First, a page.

The Food of Sichuan by Fuchsia Dunlop (Norton, Oct. 15)
Another updated cookbook, this one a revision of Dunlop’s 2003 Land of Plenty, shows that classics never go out of style. In a way, Fuchsia Dunlop is to Chinese cuisine what Julia Child is to French cuisine—an outsider whose fascination with and affection for an adopted land led to a career in adapting that land’s rich culinary history for Western kitchens. Dunlop was the first-ever Western student at the Sichuan Institute of Higher Cuisine in Chengdu, where she learned how to make “Strange-Flavor Chicken” (in the West, often called “Bang Bang Chicken”), Hot and Sour Soup, and many other traditional dishes. With 23 flavors and 56 cooking methods (still detailed at this book’s end), Sichuan cuisine can be complicated. However, Dunlop’s unfettered joy for its possibilities is infectious, and may lead you to try this—and that, and that—at home.
Nothing Fancy: The Art of Having People Over: A Cookbook by Alison Roman (Clarkson Potter, Oct. 22)
Alison Roman’s first cookbook was called Dining In, so I think it’s safe to say she is dedicated to fuss-free food. The New York Times and Bon Appetit columnist knows the virtues of a simple grilled onion and sweet butter sandwich, but she also is willing to highlight tonier ingredients (pomegranates, Gorgonzola, candied fennel) if they make a difference, or “make” the dish. Upping the ante this time around, Roman urges home cooks to bring guests to their tables. Just don’t call it “entertaining,” or you might frighten yourself away from what should be easy and relaxed. While she had me at “DIY Martini Bar,” you might need a longer ramble through these recipes until you find just the one to convince you to send a few texts and get the gang together. How about coconut-braised chicken with tomatoes?
Maangchi’s Big Book of Korean Cooking: From Everyday Meals to Celebration Cuisine by Maangchi (Emily Kim) (Rux Martin/HMH, Oct. 29)
“Maangchi” means “hammer” in Korean, a nom-de-blog Emily Kim adopted for her avatar in the online roleplaying game City of Heroes—and kept when she decided to start a cooking site in 2007. She’s been called “YouTube’s Korean Julia Child,” and her fans know that when she mentions “KFC,” she’s talking hot-spiced Korean Fried Chicken, not the Colonel’s bland counterpart. While Maangchi’s Real Korean Cooking centered on the basics, like kimchi made from bok choy and scallion pancakes, this new cookbook includes more complicated recipes, as well as types of food Americans won’t find in stateside Korean restaurants. Think temple meals, celebration feasts, children’s lunch-box treats, along with detailed instructions on various forms of kimchi, stews and hotpots, and rice-cooking methods.
Jubilee: Recipes from Two Centuries of African-American Cooking: A Cookbook by Toni Tipton-Martin (Clarkson Potter, Nov. 5)
Toni Tipton-Martin’s James Beard Award-winning The Jemima Code was about the ideas that lay beneath the lines of three centuries of African-American cookbooks. In Jubilee, she adapts recipes from those cookbooks for the modern kitchen, and in so doing shows that the world of African-American cuisine goes beyond soul food. It’s about food for different occasions, food from different regions, food developed by different social classes, and so much more. From humble standards like Southern biscuits and Creole gumbo, from Champagne cocktails inspired by a country-club to a farm-family favorite salad, Tipton-Martin’s expertise and curiosity enliven every page of this gorgeous book—which would make an excellent wedding gift.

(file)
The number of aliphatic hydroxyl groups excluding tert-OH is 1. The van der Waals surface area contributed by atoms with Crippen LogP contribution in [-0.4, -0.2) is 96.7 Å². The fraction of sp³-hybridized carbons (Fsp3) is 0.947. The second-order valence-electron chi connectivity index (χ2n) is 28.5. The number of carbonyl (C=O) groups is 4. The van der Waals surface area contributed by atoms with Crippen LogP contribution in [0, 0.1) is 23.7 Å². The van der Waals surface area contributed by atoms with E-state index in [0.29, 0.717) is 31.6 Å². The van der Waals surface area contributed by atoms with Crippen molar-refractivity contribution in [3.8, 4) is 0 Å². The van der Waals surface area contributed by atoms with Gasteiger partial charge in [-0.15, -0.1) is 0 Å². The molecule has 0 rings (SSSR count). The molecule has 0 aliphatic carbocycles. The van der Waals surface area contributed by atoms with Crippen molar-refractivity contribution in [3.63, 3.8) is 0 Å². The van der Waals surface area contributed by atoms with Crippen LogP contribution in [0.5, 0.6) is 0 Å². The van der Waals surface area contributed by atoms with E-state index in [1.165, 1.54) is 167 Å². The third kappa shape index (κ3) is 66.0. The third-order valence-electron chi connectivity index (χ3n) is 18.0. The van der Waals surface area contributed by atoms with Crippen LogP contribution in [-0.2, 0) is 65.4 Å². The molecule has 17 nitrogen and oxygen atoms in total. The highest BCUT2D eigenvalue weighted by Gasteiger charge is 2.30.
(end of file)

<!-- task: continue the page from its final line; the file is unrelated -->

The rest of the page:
Joy of Cooking: 2019 Fully Revised and Updated Edition by Irma S. Rombauer, Marion Rombauer Becker, Ethan Becker, John Becker, and Megan Scott (Scribner, Nov. 12)
In 1931, Irma Rombauer had a huge self-publishing success, selling 3,000 copies of The Joy of Cooking. That success has led to a stunning legacy of 20 million copies of what generations called “The Joy”; this 2019 edition removes its definite article (and I’d like to speak with someone about that). John Becker, Irma’s great-grandson, and his wife Megan Scott, have looked under the classic cookbook’s hood and thrown a few things out, added six hundred new recipes, updated others to include gram weights, and added sections on new techniques, ingredients, and ideas—including a chapter on streamlined cooking that helps home cooks waste less time and food.
The Last Course: The Desserts of Gramercy Tavern by Claudia Fleming and Melissa Clark (Random House, Nov. 12)
Another cookbook revision? I couldn’t leave this one out, especially since Bon Appétit refers to it as “the greatest dessert book in the history of the world,” and, if you’ve had the privilege of dining at Danny Meyer’s Gramercy Tavern, you’ll know its desserts, developed by James Beard Award-winner Fleming, are world class. In this final list entry, I can let the recipe names speak for themselves: Raspberry–Lemon Verbena Meringue Cake, Blueberry–Cream Cheese Tarts with Graham Cracker Crust, Cherry Cheesecake Tart with a Red Wine Glaze, Concord Grape Sorbet, Apple Tarte Tatin, Chestnut Soufflés with Armagnac-Nutmeg Custard Sauce, Buttermilk Panna Cotta with Sauternes Gelée, Warm Chocolate Ganache Cakes. It’s another volume that deserves a place on your permanent kitchen bookshelf, because these elegant finales are carefully tweaked for home preparation.